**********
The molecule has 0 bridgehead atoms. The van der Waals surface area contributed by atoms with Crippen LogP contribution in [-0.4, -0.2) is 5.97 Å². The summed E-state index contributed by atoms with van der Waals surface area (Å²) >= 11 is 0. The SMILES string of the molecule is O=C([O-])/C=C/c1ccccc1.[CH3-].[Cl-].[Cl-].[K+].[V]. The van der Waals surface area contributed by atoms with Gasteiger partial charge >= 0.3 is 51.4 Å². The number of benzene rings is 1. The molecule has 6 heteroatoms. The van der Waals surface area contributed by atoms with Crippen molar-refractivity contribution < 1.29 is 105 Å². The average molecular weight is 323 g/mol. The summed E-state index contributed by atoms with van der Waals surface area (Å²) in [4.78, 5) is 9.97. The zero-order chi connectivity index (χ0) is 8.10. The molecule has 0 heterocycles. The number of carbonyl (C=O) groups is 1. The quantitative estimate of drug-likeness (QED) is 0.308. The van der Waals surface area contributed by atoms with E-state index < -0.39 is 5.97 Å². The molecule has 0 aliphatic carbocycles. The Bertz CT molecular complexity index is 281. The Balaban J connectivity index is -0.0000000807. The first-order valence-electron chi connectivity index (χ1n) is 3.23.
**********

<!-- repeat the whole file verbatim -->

The molecule has 0 bridgehead atoms. The van der Waals surface area contributed by atoms with Crippen LogP contribution in [-0.4, -0.2) is 5.97 Å². The summed E-state index contributed by atoms with van der Waals surface area (Å²) >= 11 is 0. The SMILES string of the molecule is O=C([O-])/C=C/c1ccccc1.[CH3-].[Cl-].[Cl-].[K+].[V]. The van der Waals surface area contributed by atoms with Gasteiger partial charge >= 0.3 is 51.4 Å². The number of benzene rings is 1. The molecule has 6 heteroatoms. The van der Waals surface area contributed by atoms with Crippen molar-refractivity contribution < 1.29 is 105 Å². The average molecular weight is 323 g/mol. The summed E-state index contributed by atoms with van der Waals surface area (Å²) in [4.78, 5) is 9.97. The zero-order chi connectivity index (χ0) is 8.10. The molecule has 0 heterocycles. The number of carbonyl (C=O) groups is 1. The quantitative estimate of drug-likeness (QED) is 0.308. The van der Waals surface area contributed by atoms with E-state index < -0.39 is 5.97 Å². The molecule has 0 aliphatic carbocycles. The Bertz CT molecular complexity index is 281. The Balaban J connectivity index is -0.0000000807. The first-order valence-electron chi connectivity index (χ1n) is 3.23.